1 Prevent Carbon Monoxide Poisoning from Forklifts Success strategies for electric and fuel-driven forklift fleets SHARP. Safety & Health Assessment &. Research for Prevention . Contents Page 1. Carbon Monoxide (CO) 2. What are the toxic effects?.. 2. What sources generate CO?.. 2. Why is it dangerous to use fuel-driven Forklifts indoors?.. 3. Economic Impact of Carbon Monoxide (CO) 5. Cost of CO workers' compensation claims in Washington 5. Be aware! CO claims were reviewed and the following factors were commonly associated with CO Poisoning caused by 5. Controlled atmosphere storage 6.
2 Economic impact case 7. CO Prevention Strategies You Need to 11. Strategy 1. Electric Forklifts Facts & Company 13. Key points to consider with electric Battery life and Battery Using electric Forklifts : Two company Large company - Profile # Medium-size company - Profile # Strategy 2. Fuel-Driven Forklifts Control CO & Save Fuel 19. Engine Why do low CO emissions save on fuel?..19. Carbon Monoxide emissions Fuel-driven lifts: The latest in catalytic When should catalytic converters be used?..21. What kinds of catalytic converters are available?..21. Do catalytic converters eliminate all CO in exhaust gas?
3 21. Keep these points in mind about catalytic i Contents Page Strategy 2. Fuel-Driven Forklifts Continued Building ventilation and administrative Employee training and hazard Who should be trained?..25. What should the training cover?..25. 27. Regulations and 29. Permissable exposure limits (PELs) for Carbon Helpful List of 30. Appendices A. Cost Analysis Worksheet of Electric and Fuel-Driven B. Environmental Protection Agency (EPA) Emission C. Carbon Monoxide (CO) Employee Training Notes: WISHA refers to the Washington Industrial Safety and Health Act. DOSH is the Washington State Department of Labor & Industries' Division of Occupational Safety and Health.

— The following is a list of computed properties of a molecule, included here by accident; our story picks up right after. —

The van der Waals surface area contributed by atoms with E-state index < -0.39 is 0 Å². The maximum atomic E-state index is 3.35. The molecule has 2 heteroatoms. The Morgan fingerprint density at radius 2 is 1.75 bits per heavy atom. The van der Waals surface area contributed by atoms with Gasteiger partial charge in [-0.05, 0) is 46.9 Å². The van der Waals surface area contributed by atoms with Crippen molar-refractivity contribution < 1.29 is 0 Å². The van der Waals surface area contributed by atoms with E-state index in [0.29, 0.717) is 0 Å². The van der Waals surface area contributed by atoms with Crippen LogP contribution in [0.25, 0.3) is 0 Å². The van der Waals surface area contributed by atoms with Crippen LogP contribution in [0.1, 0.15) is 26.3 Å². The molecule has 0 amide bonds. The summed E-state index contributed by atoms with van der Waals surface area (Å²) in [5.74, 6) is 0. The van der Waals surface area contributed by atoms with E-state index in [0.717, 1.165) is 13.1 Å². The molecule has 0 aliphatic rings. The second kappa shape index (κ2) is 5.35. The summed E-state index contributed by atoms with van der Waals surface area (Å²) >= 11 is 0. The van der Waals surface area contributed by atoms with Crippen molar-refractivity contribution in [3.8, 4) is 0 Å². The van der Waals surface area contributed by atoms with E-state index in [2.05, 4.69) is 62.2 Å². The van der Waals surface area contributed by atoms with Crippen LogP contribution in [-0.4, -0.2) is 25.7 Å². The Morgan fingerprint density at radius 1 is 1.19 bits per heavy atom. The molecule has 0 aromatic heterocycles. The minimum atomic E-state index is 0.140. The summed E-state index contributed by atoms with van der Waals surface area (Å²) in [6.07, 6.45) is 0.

4 Unless otherwise indicated, statistics and examples in this document pertain to Washington State. ii Introduction Introduction Carbon Monoxide (CO) Poisoning from internal combustion Forklifts is common in Washington State. This document illustrates the health dangers to employees and the economic effects of CO Poisoning . Employers are encouraged to adopt a CO prevention plan using the strategies outlined in this publication. The strategies include: 1. Use of electric Forklifts 2. Control of CO and reduced fuel costs for combustion engine Forklifts Useful information included in this document includes.
5 N Economic Impact of CO Poisonings n Case studies on recent company-wide poisonings n Electric Forklifts n Company experience with electric Forklifts n Forklift cost-comparison worksheet n Fuel-Driven Forklifts n Save fuel costs by reducing CO emissions n In-house emissions testing n New emission regulations and catalytic converter technology n Recommendations for CO monitoring n Employee Training Checklist The purpose of this document is to educate employers on the risks and costs of CO Poisoning . Use this document to investigate whether electric lifts are affordable for your company.